Solana: Iran dialogue can't last forever

Peres urges tough stance: Iran has a human bomb... Ahmadinejad."

October 4, 2006 13:02
2 minute read.
Solana: Iran dialogue can't last forever

ahmadinejad 298 ap. (photo credit: AP)

European Union foreign policy chief Javier Solana said Wednesday Iran must decide whether it wants to continue nuclear talks. "Today, Iran has made no commitment to suspend," Solana told the European Parliament. "This dialogue I am maintaining cannot last forever and it is up to Iranians now to decide whether its time has come to end."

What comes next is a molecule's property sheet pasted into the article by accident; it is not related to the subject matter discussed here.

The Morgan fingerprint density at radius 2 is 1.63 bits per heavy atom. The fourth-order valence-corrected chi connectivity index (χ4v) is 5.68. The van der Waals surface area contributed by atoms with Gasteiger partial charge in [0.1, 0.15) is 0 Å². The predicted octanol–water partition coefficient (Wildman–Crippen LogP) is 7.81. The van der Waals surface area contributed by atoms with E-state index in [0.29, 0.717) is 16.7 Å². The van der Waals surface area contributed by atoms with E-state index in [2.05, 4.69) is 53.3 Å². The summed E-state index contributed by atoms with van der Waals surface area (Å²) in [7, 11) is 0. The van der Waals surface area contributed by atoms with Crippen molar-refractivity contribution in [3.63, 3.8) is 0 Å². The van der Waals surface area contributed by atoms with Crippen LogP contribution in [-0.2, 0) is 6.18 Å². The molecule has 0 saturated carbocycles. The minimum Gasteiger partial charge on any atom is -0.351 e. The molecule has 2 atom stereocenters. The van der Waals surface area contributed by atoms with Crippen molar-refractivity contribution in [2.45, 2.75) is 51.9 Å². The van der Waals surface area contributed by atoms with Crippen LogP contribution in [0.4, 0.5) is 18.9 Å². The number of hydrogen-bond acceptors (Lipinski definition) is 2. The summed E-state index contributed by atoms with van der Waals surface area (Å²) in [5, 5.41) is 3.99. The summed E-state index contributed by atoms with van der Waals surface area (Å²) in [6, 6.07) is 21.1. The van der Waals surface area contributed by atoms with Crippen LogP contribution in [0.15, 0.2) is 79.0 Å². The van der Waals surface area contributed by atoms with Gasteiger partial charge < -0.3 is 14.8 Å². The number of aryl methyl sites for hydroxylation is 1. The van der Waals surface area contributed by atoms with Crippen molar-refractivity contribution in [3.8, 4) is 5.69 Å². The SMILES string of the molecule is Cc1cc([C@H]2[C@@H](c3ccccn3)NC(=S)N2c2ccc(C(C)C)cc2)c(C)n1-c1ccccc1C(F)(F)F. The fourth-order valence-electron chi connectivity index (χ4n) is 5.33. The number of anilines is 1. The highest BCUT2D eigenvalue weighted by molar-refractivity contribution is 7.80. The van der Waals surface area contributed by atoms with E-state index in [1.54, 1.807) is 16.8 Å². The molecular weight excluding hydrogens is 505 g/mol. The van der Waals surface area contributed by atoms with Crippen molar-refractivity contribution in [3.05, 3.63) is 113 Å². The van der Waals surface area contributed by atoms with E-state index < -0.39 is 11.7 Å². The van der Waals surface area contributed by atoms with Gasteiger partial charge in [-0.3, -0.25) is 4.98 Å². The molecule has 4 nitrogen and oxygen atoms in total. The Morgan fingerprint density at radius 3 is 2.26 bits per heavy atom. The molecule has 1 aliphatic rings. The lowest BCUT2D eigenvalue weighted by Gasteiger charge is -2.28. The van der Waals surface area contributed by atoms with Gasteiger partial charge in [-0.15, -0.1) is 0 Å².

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He said that if that was the case, he suggested that the standoff over Iran's nuclear program be moved to the United Nations Security Council. Meanwhile, Vice Premier Shimon Peres, speaking at a press conference in Berlin, said that the international community must adopt an aggressive stance against Iran. According to Peres, Iran's strength stemmed from the international community's weakness in responding to it. The vice premier said that it was a mistake for Western countries to keep talking with Iran after Teheran failed to meet a deadline to agree to stop enriching uranium. "Iran seeks a nuclear bomb, although it already has a human bomb in the image of Ahmadinejad," said Peres. Iran let an August 31 deadline pass, failing to agree to an offer of economic incentives in return for dropping its uranium enrichment program. Solana has continued to talk with chief Iranian negotiator Ali Larijani. Asked what he expected from the talks, Peres said, "If you don't want to govern the world by guns, then you have to govern the world by wills - which means if you say something you must respect it." "The fact is, that the United Nations, all countries, gave a date to the Iranians to answer," he said. "The Iranians didn't respect it and the negotiations are still continuing. And I think this is a devaluation of the wills, which is in my judgment mistaken. Don't say it's OK ... you must stick to what you have said." "The United States went with Europe for the diplomatic and economic option and they try to build a coalition," Peres said. "Well, a coalition must produce an agreement, otherwise it cannot hold. An agreement must have a time and a date, it cannot be weak, it must be a choice." US officials have said they are willing to give Solana up to several more weeks to see if he can reach a deal with Larijani before pressing for sanctions in the UN Security Council.

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